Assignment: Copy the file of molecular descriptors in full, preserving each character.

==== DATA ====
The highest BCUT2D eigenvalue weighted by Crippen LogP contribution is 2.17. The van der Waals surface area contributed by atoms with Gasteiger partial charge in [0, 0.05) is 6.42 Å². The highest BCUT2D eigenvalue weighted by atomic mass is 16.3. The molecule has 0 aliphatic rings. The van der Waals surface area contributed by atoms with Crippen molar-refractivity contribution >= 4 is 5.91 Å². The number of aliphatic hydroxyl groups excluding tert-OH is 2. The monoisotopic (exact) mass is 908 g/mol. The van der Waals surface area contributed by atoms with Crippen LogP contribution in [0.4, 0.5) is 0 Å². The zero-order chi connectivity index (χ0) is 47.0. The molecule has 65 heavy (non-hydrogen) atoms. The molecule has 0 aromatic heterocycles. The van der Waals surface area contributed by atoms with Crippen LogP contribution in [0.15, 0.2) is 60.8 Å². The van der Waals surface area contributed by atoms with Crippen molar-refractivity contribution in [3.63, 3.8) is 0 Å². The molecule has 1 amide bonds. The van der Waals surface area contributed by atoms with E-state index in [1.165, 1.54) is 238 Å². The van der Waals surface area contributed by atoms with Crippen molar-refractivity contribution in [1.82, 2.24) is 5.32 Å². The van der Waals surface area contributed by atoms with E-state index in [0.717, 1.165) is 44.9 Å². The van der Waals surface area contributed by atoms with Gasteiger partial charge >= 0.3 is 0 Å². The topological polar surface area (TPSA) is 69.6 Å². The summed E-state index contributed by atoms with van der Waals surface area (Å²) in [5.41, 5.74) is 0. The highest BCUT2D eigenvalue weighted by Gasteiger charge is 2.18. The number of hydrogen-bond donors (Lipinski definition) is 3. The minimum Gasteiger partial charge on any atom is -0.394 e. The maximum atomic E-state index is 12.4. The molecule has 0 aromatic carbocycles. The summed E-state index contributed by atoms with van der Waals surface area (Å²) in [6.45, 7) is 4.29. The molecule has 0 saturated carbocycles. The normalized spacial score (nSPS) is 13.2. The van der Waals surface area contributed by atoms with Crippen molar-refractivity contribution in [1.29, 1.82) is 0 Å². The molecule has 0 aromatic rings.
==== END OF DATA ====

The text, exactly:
The highest BCUT2D eigenvalue weighted by Crippen LogP contribution is 2.17. The van der Waals surface area contributed by atoms with Gasteiger partial charge in [0, 0.05) is 6.42 Å². The highest BCUT2D eigenvalue weighted by atomic mass is 16.3. The molecule has 0 aliphatic rings. The van der Waals surface area contributed by atoms with Crippen molar-refractivity contribution >= 4 is 5.91 Å². The number of aliphatic hydroxyl groups excluding tert-OH is 2. The monoisotopic (exact) mass is 908 g/mol. The van der Waals surface area contributed by atoms with Crippen LogP contribution in [0.4, 0.5) is 0 Å². The zero-order chi connectivity index (χ0) is 47.0. The molecule has 65 heavy (non-hydrogen) atoms. The molecule has 0 aromatic heterocycles. The van der Waals surface area contributed by atoms with Crippen LogP contribution in [0.15, 0.2) is 60.8 Å². The van der Waals surface area contributed by atoms with Crippen molar-refractivity contribution in [3.63, 3.8) is 0 Å². The molecule has 1 amide bonds. The van der Waals surface area contributed by atoms with E-state index in [1.165, 1.54) is 238 Å². The van der Waals surface area contributed by atoms with Crippen molar-refractivity contribution in [1.82, 2.24) is 5.32 Å². The van der Waals surface area contributed by atoms with E-state index in [0.717, 1.165) is 44.9 Å². The van der Waals surface area contributed by atoms with Gasteiger partial charge >= 0.3 is 0 Å². The topological polar surface area (TPSA) is 69.6 Å². The summed E-state index contributed by atoms with van der Waals surface area (Å²) in [5.41, 5.74) is 0. The highest BCUT2D eigenvalue weighted by Gasteiger charge is 2.18. The number of hydrogen-bond donors (Lipinski definition) is 3. The minimum Gasteiger partial charge on any atom is -0.394 e. The maximum atomic E-state index is 12.4. The molecule has 0 aromatic carbocycles. The summed E-state index contributed by atoms with van der Waals surface area (Å²) in [6.45, 7) is 4.29. The molecule has 0 saturated carbocycles. The normalized spacial score (nSPS) is 13.2. The van der Waals surface area contributed by atoms with Crippen molar-refractivity contribution in [1.29, 1.82) is 0 Å². The molecule has 0 aromatic rings.